MANILA, Philippines — The Philippine central bank’s generous infusion of liquidity into the local financial system has once more failed to gain traction among the country’s borrowers and lenders as can be gleaned from data released on Wednesday (June 30) showing another decline in bank lending in May—the sixth consecutive month of contraction in loans.
In a statement, the Bangko Sentral ng Pilipinas (BSP) said that outstanding loans of universal and commercial banks, excluding short term placements with the BSP, fell by 4 percent year-on-year in May, following a 5-percent decline in April.
Outstanding loans to residents declined by 3.5 percent while outstanding loans to non-residents went down by 18.8 percent.
“Credit activity has remained muted as the emergence of new coronavirus variants and the continued risk of infection dampen prospects for economic recovery,” the BSP said.
All this occurred as domestic liquidity expanded by 4.7 percent year-on-year to about P14.3 trillion in May 2021, albeit slower than the 5.2-percent growth recorded in April.
The monetary authority has already released an estimated P2.2 trillion in liquidity into the local financial system since the start of the coronavirus pandemic in early 2020, equivalent to about a tenth of the value of country’s economic output.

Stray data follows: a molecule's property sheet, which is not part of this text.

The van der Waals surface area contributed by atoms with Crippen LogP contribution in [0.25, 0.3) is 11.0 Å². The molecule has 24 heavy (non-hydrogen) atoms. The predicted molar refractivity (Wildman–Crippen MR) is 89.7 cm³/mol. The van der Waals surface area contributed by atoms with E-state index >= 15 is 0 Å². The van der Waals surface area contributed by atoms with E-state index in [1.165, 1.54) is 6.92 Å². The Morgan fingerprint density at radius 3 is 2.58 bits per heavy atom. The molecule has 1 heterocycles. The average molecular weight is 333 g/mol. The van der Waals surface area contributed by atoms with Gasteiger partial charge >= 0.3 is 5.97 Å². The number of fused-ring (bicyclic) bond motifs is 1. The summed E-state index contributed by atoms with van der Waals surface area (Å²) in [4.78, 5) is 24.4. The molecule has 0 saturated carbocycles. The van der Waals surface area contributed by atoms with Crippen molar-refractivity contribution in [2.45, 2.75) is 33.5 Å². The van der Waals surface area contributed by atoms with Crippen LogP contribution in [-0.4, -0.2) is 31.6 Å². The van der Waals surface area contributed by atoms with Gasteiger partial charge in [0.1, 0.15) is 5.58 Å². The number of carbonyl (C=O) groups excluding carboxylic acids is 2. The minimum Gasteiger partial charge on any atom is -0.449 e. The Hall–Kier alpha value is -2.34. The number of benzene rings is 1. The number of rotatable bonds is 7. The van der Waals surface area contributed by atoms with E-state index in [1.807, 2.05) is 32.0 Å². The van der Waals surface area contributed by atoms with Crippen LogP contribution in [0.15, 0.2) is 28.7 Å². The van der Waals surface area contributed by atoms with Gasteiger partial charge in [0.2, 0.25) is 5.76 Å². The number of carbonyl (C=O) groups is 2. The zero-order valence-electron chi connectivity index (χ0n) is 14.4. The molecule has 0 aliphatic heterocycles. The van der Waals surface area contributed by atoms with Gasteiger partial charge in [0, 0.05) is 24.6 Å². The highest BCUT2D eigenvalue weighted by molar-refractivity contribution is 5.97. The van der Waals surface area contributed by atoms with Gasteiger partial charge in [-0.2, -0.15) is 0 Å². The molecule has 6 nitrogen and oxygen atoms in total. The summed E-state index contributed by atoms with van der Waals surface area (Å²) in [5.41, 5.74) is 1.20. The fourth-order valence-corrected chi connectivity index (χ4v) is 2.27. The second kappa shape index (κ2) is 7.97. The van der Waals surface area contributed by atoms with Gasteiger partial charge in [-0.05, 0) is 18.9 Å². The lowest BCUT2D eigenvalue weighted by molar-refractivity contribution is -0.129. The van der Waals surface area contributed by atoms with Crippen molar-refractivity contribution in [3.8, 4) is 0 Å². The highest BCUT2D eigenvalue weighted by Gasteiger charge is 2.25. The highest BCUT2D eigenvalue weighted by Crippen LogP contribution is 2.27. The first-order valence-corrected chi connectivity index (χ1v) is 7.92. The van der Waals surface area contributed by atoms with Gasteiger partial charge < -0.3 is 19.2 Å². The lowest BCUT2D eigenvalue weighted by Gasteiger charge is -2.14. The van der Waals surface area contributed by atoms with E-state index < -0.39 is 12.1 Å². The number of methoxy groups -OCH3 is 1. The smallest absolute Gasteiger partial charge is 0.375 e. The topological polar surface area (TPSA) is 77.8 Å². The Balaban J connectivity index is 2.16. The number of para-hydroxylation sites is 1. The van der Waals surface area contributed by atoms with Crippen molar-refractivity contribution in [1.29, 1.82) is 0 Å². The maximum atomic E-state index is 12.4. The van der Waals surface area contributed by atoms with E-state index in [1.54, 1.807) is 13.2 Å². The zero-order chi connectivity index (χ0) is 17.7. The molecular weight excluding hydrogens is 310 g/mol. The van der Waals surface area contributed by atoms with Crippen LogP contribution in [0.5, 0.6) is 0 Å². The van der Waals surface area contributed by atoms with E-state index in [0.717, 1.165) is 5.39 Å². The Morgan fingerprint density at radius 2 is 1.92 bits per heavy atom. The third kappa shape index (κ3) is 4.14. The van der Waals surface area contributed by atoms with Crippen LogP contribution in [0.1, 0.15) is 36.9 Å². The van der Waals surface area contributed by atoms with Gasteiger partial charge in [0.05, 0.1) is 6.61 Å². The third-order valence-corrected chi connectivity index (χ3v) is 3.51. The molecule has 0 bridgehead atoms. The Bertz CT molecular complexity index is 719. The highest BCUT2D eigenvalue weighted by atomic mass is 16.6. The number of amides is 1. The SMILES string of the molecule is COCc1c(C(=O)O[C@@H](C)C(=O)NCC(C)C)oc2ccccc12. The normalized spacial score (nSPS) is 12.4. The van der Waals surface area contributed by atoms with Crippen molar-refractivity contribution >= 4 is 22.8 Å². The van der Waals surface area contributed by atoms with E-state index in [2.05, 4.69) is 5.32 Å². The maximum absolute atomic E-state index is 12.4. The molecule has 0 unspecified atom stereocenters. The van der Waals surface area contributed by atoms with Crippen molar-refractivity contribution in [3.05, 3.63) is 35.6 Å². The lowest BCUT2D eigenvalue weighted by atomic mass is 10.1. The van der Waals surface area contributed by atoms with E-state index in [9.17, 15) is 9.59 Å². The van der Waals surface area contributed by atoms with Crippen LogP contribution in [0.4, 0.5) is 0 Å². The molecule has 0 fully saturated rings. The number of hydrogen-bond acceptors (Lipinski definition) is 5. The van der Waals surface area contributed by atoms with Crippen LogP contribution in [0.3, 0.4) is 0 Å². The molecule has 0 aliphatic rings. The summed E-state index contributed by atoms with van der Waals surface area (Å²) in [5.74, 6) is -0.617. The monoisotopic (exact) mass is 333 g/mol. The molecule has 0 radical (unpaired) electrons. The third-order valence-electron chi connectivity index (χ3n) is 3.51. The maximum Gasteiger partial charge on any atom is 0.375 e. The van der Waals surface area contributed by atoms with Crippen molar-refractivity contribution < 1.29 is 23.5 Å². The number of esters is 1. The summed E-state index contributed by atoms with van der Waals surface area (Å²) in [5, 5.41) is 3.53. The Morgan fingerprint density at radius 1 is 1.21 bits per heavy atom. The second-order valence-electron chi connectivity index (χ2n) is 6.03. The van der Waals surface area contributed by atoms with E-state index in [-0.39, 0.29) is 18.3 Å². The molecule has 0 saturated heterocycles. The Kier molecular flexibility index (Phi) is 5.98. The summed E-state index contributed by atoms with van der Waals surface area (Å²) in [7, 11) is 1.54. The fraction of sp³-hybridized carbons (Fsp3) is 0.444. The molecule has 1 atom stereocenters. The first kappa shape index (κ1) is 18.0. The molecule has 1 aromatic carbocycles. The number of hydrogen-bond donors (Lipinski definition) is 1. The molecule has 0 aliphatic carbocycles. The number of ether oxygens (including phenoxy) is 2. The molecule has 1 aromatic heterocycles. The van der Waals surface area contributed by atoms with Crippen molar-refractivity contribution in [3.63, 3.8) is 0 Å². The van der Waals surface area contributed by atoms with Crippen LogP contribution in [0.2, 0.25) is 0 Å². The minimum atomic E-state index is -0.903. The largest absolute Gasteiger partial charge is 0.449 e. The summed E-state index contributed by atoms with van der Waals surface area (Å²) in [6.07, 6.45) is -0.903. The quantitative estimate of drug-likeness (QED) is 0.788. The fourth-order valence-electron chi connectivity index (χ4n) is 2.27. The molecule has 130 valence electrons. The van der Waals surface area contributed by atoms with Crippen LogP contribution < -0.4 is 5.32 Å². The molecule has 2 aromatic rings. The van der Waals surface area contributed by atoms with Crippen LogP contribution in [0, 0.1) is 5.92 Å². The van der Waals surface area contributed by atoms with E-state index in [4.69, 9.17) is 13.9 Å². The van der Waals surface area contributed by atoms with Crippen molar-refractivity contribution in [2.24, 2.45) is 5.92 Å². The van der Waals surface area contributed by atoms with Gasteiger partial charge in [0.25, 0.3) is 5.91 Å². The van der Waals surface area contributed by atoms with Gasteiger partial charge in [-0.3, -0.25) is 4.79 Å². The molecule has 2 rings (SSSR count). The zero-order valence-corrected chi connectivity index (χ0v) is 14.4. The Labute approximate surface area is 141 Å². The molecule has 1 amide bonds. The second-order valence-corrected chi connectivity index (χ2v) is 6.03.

The goal of this massive liquidity infusion is to help the Philippine economy recover from its deepest slump in post-war history recorded in 2020.
So far, however, both borrowers and lenders have been reluctant to take on new credit due to uncertainties on how much longer COVID-19 will linger and what the so-called new normal would look like.
According to the BSP, consumer loans to residents fell by 9.2 percent in May following a 10.2-percent decrease in April as motor vehicle loans and salary-based consumption loans continued to decline.
At the same time, outstanding loans to major industries fell anew, particularly to manufacturing (-7.9 percent), wholesale and retail trade and repair of motor vehicles and motorcycles (-7.1 percent) and professional, scientific and technical activities (-56.9 percent).
The decrease in outstanding loans to these industries was partially offset by the increase in loans to real estate (3.9 percent), information and communication (3.4 percent), human health and social work (13.7 percent) and construction (2.8 percent). Overall, total outstanding loans for production activities decreased by 2.9 percent in May after contracting by 3.9 percent in April.
“Looking ahead, the BSP shall sustain monetary policy support in order for the economic recovery to gain more traction,” the agency said. “In ensuring a favorable financing environment, the BSP will remain vigilant against emerging risks to inflation and economic growth, consistent with its price and financial stability mandates.”
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